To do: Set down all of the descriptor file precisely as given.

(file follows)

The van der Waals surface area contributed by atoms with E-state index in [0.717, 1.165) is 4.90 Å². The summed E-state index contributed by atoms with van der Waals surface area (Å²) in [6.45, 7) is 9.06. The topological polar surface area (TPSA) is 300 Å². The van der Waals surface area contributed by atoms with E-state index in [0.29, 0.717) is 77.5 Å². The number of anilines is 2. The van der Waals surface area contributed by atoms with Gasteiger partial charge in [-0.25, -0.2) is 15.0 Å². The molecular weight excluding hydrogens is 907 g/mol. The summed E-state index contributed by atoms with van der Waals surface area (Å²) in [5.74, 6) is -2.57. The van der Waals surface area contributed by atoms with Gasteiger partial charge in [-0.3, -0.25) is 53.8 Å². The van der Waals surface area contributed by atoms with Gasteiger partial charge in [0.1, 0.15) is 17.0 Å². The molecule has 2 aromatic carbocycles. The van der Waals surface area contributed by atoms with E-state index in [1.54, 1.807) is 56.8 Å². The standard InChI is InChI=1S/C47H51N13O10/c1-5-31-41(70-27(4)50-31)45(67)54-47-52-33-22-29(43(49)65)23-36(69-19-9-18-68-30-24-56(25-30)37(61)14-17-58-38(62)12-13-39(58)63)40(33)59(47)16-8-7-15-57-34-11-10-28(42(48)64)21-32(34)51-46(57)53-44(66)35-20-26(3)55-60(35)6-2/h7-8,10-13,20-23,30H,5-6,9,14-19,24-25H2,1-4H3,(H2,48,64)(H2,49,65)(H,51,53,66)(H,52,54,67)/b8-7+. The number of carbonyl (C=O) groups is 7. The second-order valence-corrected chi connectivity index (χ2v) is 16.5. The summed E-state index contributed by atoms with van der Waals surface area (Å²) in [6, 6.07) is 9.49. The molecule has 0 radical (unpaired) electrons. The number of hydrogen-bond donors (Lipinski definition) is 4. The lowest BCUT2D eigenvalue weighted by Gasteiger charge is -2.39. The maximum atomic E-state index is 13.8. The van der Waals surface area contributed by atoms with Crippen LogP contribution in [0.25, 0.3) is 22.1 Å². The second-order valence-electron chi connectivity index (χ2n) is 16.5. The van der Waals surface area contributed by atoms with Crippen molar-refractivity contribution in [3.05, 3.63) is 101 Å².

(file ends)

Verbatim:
The van der Waals surface area contributed by atoms with E-state index in [0.717, 1.165) is 4.90 Å². The summed E-state index contributed by atoms with van der Waals surface area (Å²) in [6.45, 7) is 9.06. The topological polar surface area (TPSA) is 300 Å². The van der Waals surface area contributed by atoms with E-state index in [0.29, 0.717) is 77.5 Å². The number of anilines is 2. The van der Waals surface area contributed by atoms with Gasteiger partial charge in [-0.25, -0.2) is 15.0 Å². The molecular weight excluding hydrogens is 907 g/mol. The summed E-state index contributed by atoms with van der Waals surface area (Å²) in [5.74, 6) is -2.57. The van der Waals surface area contributed by atoms with Gasteiger partial charge in [-0.3, -0.25) is 53.8 Å². The van der Waals surface area contributed by atoms with Gasteiger partial charge in [0.1, 0.15) is 17.0 Å². The molecule has 2 aromatic carbocycles. The van der Waals surface area contributed by atoms with E-state index in [1.54, 1.807) is 56.8 Å². The standard InChI is InChI=1S/C47H51N13O10/c1-5-31-41(70-27(4)50-31)45(67)54-47-52-33-22-29(43(49)65)23-36(69-19-9-18-68-30-24-56(25-30)37(61)14-17-58-38(62)12-13-39(58)63)40(33)59(47)16-8-7-15-57-34-11-10-28(42(48)64)21-32(34)51-46(57)53-44(66)35-20-26(3)55-60(35)6-2/h7-8,10-13,20-23,30H,5-6,9,14-19,24-25H2,1-4H3,(H2,48,64)(H2,49,65)(H,51,53,66)(H,52,54,67)/b8-7+. The number of carbonyl (C=O) groups is 7. The second-order valence-corrected chi connectivity index (χ2v) is 16.5. The summed E-state index contributed by atoms with van der Waals surface area (Å²) in [6, 6.07) is 9.49. The molecule has 0 radical (unpaired) electrons. The number of hydrogen-bond donors (Lipinski definition) is 4. The lowest BCUT2D eigenvalue weighted by Gasteiger charge is -2.39. The maximum atomic E-state index is 13.8. The van der Waals surface area contributed by atoms with Crippen LogP contribution in [0.25, 0.3) is 22.1 Å². The second-order valence-electron chi connectivity index (χ2n) is 16.5. The van der Waals surface area contributed by atoms with Crippen molar-refractivity contribution in [3.05, 3.63) is 101 Å².